Keep an open mind
By all means have a look around on Pinterest in the beginning, but once your designer has begun designing for you try to resist the temptation to keep looking for more inspiration, it will only confuse and distract. You are paying an expert to do it for you, so leave them to get on with what they do best. Trust in your designer’s process and allow them to challenge the boundaries of your brief and take a risk to achieve something with wow factor.
If you start getting excited by the creative momentum of the project then try to avoid making purchases without first checking in with your designer, as every surprise new element you add will require the him or her to rework the whole design around it. Ultimately this could end up costing you more in design fees and compromise your designer’s vision for your project. If you want to be quite involved in the project yourself then you might be better off investing in a consultation or workshop for a steer, rather than committing to a complete design service. Too many cooks spoil the broth.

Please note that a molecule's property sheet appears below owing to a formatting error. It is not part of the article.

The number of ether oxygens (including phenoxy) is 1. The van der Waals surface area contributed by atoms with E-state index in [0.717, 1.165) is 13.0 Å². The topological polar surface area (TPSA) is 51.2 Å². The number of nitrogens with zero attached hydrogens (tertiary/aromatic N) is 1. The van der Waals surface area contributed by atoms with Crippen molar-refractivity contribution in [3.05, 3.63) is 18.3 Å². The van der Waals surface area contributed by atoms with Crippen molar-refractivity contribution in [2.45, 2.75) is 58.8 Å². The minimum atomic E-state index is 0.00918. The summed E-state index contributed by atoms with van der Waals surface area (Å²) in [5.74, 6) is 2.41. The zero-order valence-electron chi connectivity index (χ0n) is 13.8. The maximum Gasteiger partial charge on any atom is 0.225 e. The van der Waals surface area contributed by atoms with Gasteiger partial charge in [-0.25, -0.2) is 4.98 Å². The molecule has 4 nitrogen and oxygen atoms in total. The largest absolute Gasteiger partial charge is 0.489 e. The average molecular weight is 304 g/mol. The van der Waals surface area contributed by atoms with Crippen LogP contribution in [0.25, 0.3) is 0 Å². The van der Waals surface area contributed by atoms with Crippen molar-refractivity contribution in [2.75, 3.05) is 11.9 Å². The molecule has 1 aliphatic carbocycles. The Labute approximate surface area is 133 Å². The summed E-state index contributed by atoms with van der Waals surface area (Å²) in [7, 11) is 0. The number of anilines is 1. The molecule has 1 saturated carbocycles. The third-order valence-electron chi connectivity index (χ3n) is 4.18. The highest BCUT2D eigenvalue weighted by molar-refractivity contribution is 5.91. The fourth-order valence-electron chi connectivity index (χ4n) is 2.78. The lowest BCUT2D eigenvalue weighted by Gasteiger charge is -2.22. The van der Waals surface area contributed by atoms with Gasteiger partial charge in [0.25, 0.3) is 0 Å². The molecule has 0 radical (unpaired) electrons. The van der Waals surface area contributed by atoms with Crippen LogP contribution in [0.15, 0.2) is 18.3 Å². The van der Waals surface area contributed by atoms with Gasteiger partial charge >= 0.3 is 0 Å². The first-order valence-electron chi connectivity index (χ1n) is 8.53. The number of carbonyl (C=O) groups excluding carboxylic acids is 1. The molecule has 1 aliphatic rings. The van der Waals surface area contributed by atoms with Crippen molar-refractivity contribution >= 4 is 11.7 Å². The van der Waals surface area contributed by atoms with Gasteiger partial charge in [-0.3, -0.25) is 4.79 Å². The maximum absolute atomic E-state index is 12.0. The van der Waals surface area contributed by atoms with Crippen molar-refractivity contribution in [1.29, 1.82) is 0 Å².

Unless you are a real risk taker, a fan of surprises and specifically request a Changing Rooms style reveal (don’t ever do it!) no one is going to do anything to your property without your prior permission. The designer’s drawings, moodboards and samples should convey clearly to you what is proposed so you can relax in the knowledge that you are in safe hands.
Enjoy the process